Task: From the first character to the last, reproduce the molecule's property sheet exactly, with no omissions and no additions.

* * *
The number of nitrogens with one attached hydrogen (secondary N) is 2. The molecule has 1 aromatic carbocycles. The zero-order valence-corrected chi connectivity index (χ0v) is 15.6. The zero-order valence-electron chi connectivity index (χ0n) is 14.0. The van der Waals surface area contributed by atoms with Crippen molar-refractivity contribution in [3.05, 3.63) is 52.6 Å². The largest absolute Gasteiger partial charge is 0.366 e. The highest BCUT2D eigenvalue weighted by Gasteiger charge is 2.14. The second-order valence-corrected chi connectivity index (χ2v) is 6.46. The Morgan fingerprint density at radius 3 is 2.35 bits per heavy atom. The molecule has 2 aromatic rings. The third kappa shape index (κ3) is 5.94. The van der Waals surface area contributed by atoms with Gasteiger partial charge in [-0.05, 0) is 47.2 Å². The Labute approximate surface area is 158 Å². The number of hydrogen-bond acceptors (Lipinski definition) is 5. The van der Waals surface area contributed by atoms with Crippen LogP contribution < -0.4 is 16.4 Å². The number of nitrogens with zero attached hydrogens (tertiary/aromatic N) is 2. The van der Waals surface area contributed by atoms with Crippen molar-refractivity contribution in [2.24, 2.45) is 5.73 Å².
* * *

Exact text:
The number of nitrogens with one attached hydrogen (secondary N) is 2. The molecule has 1 aromatic carbocycles. The zero-order valence-corrected chi connectivity index (χ0v) is 15.6. The zero-order valence-electron chi connectivity index (χ0n) is 14.0. The van der Waals surface area contributed by atoms with Crippen molar-refractivity contribution in [3.05, 3.63) is 52.6 Å². The largest absolute Gasteiger partial charge is 0.366 e. The highest BCUT2D eigenvalue weighted by Gasteiger charge is 2.14. The second-order valence-corrected chi connectivity index (χ2v) is 6.46. The Morgan fingerprint density at radius 3 is 2.35 bits per heavy atom. The molecule has 2 aromatic rings. The third kappa shape index (κ3) is 5.94. The van der Waals surface area contributed by atoms with Gasteiger partial charge in [-0.05, 0) is 47.2 Å². The Labute approximate surface area is 158 Å². The number of hydrogen-bond acceptors (Lipinski definition) is 5. The van der Waals surface area contributed by atoms with Crippen LogP contribution < -0.4 is 16.4 Å². The number of nitrogens with zero attached hydrogens (tertiary/aromatic N) is 2. The van der Waals surface area contributed by atoms with Crippen molar-refractivity contribution in [2.24, 2.45) is 5.73 Å².